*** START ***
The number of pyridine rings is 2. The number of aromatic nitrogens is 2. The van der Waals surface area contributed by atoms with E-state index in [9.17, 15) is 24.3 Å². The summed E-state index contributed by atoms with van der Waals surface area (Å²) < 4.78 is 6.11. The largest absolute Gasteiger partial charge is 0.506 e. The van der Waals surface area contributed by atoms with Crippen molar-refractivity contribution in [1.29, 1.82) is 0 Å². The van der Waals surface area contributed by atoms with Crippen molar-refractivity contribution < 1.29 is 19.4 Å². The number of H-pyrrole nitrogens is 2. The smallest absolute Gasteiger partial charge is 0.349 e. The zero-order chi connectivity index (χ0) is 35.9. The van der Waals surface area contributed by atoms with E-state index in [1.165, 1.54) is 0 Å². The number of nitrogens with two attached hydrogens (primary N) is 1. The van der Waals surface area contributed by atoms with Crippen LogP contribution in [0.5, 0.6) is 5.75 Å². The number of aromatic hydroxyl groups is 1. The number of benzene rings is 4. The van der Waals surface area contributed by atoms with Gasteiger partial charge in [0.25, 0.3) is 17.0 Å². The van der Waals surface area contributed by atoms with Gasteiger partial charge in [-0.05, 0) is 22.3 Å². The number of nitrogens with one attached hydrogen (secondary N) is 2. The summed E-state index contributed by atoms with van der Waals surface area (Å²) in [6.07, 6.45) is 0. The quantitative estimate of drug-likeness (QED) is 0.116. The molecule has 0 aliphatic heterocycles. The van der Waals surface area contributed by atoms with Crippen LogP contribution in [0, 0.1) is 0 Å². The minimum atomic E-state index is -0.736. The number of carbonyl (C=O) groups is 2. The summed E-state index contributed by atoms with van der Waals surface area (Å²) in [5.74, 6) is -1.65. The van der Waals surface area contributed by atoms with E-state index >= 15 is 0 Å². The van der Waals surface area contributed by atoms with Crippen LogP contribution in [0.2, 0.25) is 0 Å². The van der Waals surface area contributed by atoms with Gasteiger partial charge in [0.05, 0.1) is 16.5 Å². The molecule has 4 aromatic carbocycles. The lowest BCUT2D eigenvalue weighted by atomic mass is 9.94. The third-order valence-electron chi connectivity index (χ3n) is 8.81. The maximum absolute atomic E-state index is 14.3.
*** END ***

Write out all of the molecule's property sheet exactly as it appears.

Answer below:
The number of pyridine rings is 2. The number of aromatic nitrogens is 2. The van der Waals surface area contributed by atoms with E-state index in [9.17, 15) is 24.3 Å². The summed E-state index contributed by atoms with van der Waals surface area (Å²) < 4.78 is 6.11. The largest absolute Gasteiger partial charge is 0.506 e. The van der Waals surface area contributed by atoms with Crippen molar-refractivity contribution in [1.29, 1.82) is 0 Å². The van der Waals surface area contributed by atoms with Crippen molar-refractivity contribution < 1.29 is 19.4 Å². The number of H-pyrrole nitrogens is 2. The smallest absolute Gasteiger partial charge is 0.349 e. The zero-order chi connectivity index (χ0) is 35.9. The van der Waals surface area contributed by atoms with E-state index in [1.165, 1.54) is 0 Å². The number of nitrogens with two attached hydrogens (primary N) is 1. The van der Waals surface area contributed by atoms with Crippen LogP contribution in [0.5, 0.6) is 5.75 Å². The number of aromatic hydroxyl groups is 1. The number of benzene rings is 4. The van der Waals surface area contributed by atoms with Gasteiger partial charge in [0.25, 0.3) is 17.0 Å². The van der Waals surface area contributed by atoms with Gasteiger partial charge in [-0.05, 0) is 22.3 Å². The number of nitrogens with one attached hydrogen (secondary N) is 2. The summed E-state index contributed by atoms with van der Waals surface area (Å²) in [6.07, 6.45) is 0. The quantitative estimate of drug-likeness (QED) is 0.116. The molecule has 0 aliphatic heterocycles. The van der Waals surface area contributed by atoms with Crippen LogP contribution in [0, 0.1) is 0 Å². The minimum atomic E-state index is -0.736. The number of carbonyl (C=O) groups is 2. The summed E-state index contributed by atoms with van der Waals surface area (Å²) in [5.74, 6) is -1.65. The van der Waals surface area contributed by atoms with E-state index >= 15 is 0 Å². The van der Waals surface area contributed by atoms with Crippen LogP contribution in [0.2, 0.25) is 0 Å². The van der Waals surface area contributed by atoms with Gasteiger partial charge in [0.05, 0.1) is 16.5 Å². The molecule has 4 aromatic carbocycles. The lowest BCUT2D eigenvalue weighted by atomic mass is 9.94. The third-order valence-electron chi connectivity index (χ3n) is 8.81. The maximum absolute atomic E-state index is 14.3.